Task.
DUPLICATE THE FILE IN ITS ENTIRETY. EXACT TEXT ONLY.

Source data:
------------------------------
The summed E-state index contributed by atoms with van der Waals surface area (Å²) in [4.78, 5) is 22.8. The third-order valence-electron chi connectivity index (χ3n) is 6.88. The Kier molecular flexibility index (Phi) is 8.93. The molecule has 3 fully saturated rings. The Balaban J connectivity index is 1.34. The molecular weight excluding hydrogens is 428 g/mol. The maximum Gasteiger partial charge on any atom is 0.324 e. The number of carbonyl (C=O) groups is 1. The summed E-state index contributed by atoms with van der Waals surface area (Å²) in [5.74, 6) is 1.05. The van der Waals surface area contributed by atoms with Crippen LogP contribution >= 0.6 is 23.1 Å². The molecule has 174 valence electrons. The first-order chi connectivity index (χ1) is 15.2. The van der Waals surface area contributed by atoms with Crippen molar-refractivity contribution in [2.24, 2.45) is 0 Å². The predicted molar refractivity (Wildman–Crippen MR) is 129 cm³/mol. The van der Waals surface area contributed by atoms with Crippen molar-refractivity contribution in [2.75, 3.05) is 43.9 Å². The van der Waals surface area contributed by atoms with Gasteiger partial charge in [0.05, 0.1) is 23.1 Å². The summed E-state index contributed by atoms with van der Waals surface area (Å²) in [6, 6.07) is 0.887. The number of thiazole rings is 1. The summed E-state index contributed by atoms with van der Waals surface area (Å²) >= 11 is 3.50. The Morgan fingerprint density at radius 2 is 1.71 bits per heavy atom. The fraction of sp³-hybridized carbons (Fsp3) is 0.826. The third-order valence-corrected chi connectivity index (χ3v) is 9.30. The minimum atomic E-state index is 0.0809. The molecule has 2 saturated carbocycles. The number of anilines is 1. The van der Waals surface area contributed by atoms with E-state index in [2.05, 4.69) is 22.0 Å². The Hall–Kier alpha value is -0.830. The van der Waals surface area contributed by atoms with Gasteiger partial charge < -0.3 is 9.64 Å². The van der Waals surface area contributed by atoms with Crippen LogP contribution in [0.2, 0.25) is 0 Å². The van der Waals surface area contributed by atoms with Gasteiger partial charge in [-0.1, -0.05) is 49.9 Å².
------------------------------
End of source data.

The summed E-state index contributed by atoms with van der Waals surface area (Å²) in [4.78, 5) is 22.8. The third-order valence-electron chi connectivity index (χ3n) is 6.88. The Kier molecular flexibility index (Phi) is 8.93. The molecule has 3 fully saturated rings. The Balaban J connectivity index is 1.34. The molecular weight excluding hydrogens is 428 g/mol. The maximum Gasteiger partial charge on any atom is 0.324 e. The number of carbonyl (C=O) groups is 1. The summed E-state index contributed by atoms with van der Waals surface area (Å²) in [5.74, 6) is 1.05. The van der Waals surface area contributed by atoms with Crippen LogP contribution >= 0.6 is 23.1 Å². The molecule has 174 valence electrons. The first-order chi connectivity index (χ1) is 15.2. The van der Waals surface area contributed by atoms with Crippen molar-refractivity contribution in [2.24, 2.45) is 0 Å². The predicted molar refractivity (Wildman–Crippen MR) is 129 cm³/mol. The van der Waals surface area contributed by atoms with Crippen molar-refractivity contribution in [2.75, 3.05) is 43.9 Å². The van der Waals surface area contributed by atoms with Gasteiger partial charge in [0.05, 0.1) is 23.1 Å². The summed E-state index contributed by atoms with van der Waals surface area (Å²) in [6, 6.07) is 0.887. The number of thiazole rings is 1. The summed E-state index contributed by atoms with van der Waals surface area (Å²) >= 11 is 3.50. The Morgan fingerprint density at radius 2 is 1.71 bits per heavy atom. The fraction of sp³-hybridized carbons (Fsp3) is 0.826. The third-order valence-corrected chi connectivity index (χ3v) is 9.30. The minimum atomic E-state index is 0.0809. The molecule has 2 saturated carbocycles. The number of anilines is 1. The van der Waals surface area contributed by atoms with E-state index in [2.05, 4.69) is 22.0 Å². The Hall–Kier alpha value is -0.830. The van der Waals surface area contributed by atoms with Gasteiger partial charge < -0.3 is 9.64 Å². The van der Waals surface area contributed by atoms with Crippen LogP contribution in [0.2, 0.25) is 0 Å². The van der Waals surface area contributed by atoms with Gasteiger partial charge in [-0.1, -0.05) is 49.9 Å².